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Letter Opener


Image - Letter Opener
Pour © contacter :
Whitbourne Museum
Tous droits réservés.
Nom de l'objet : Letter Opener
Type de l'objet : Knife, Utility
Classification de l'objet : Man-made artefact
Catégorie de l'objet : Unclassifiable Artefacts
Sous-catégorie de l'objet : Multiple Use Artefacts
Discipline : Local History
Matériaux : Metal
Wood
Technique de fabrication : Carced
Cast
Numéro d'accession : NoAccession13
Province d'utilisation : Newfoundland and Labrador
Pre-confederation Newfoundland
Pays d'utilisation : Canada
Dominion of Newfoundland
Culture : Canadian
Dominion of Newfoundland
Secteur géo-culturel : North America
Contexte culturel : Souvenir
Date de début de production : 1845
Date de fin de production : 1900
Période : 2nd Half 19th Century
Description : This artefact is a letter opener made of wood from the stern post of a sailing ship. The opener has a flat wooden blade that is rounded at the top. As it progresses toward the handle the blade flares out into an oval shape. The handle is marked by a metal collar that encases a section of the wood.
Commentaires : The letter opener has been made from the stern post of one of the ships used in Sir John Franklin's 1845-47 polar expedition. Sir John Franklin was an experienced officer in Britain's Royal Navy. He served with the navy at the battle of Copenhagen in 1801, the battle of Trafalgar in 1805, and the battle of New Orleans during the War of 1812. He was also an experienced explorer, having explored the coast of Australia and mapped over 3000 miles of British North America's north coast. In 1845 Franklin set out with two ships, the HMS Erebus and HMS Terror, to map the North West Passage. Franklin set out in April of 1845 with ships loaded with enough provisions for three years. Franklin was never heard from again. His ships had become stuck in ice and abandoned by the crew who were lost in the arctic and were thought to have starved to death on one of the many islands. Years later explorers found the bodies of a few of Franklins crew but Franklin himself was never found. Autopsies conducted on the bodies of his crew in the 1980's, showed that they died from lead poisoning due to faulty seals on their canned provisions.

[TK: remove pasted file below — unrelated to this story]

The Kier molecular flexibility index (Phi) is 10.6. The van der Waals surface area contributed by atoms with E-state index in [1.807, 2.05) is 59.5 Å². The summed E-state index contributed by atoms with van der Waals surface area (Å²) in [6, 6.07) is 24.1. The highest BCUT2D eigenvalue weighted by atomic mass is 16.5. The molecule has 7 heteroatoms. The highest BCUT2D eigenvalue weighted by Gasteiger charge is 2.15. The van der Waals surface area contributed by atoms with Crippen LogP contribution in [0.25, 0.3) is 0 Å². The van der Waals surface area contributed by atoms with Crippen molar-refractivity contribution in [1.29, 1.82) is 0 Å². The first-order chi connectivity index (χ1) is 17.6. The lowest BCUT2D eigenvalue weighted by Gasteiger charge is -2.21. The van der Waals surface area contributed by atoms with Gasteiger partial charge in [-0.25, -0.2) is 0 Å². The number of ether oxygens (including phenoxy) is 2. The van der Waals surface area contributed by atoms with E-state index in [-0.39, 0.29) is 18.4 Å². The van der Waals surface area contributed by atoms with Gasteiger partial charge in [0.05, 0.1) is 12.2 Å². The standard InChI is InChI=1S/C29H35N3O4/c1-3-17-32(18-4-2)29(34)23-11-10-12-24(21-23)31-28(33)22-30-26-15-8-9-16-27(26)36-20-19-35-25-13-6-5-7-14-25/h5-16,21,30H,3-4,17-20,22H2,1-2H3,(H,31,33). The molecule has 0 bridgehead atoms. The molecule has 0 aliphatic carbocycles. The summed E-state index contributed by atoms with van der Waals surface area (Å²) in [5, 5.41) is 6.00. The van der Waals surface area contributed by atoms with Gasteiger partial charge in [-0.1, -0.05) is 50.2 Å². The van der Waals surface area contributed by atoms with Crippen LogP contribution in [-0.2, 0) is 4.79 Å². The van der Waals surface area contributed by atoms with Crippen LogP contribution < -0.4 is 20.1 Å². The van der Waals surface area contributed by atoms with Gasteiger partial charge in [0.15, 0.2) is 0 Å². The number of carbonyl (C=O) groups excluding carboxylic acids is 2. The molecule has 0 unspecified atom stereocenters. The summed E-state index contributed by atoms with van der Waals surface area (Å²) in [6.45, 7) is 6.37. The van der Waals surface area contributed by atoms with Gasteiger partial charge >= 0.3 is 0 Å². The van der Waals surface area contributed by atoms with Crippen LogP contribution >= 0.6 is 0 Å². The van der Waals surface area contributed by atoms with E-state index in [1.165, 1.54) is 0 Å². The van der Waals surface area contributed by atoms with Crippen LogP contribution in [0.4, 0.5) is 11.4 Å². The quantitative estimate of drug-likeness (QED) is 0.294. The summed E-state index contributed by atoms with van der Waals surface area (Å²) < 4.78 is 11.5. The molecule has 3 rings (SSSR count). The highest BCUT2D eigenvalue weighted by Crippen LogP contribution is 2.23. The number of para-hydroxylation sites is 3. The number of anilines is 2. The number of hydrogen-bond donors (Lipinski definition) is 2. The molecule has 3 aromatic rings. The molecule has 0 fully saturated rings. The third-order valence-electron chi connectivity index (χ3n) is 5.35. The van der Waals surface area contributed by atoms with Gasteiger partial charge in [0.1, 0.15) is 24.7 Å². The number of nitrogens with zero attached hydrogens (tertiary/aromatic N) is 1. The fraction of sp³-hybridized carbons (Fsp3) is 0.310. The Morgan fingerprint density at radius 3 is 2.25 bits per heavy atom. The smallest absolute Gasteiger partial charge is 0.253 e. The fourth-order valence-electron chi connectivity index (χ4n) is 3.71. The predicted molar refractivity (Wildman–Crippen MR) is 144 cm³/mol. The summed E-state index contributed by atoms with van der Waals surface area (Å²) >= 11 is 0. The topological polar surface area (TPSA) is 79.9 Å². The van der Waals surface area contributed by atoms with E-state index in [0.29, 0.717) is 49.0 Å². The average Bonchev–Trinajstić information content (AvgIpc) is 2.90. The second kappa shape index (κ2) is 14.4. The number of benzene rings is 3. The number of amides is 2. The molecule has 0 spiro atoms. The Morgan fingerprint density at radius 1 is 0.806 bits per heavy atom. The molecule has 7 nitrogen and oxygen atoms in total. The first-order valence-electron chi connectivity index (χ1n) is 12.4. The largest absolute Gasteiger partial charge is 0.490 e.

Fonctions : The letter opener was used at Sir Robert Bond's Whitbourne estate known as 'The Grange.
Longueur : 17
Unité de mesure linéaire : cm
Nombre d'objets : 1
Nombre de parties composantes : 1
Nom des parties composantes : knife
Objets associés : Also See NoAccession02
NoAccession06
NoAccession17
NoAccession18
Établissement : Whitbourne Museum
Ville de l'établissement : Whitbourne
Province de l'établissement : Newfoundland and Labrador
Site web de l'établissement : http://www.manl.nf.ca/index.php/component/mtree/regional-listings/avalon/whitbourne-museum.html  

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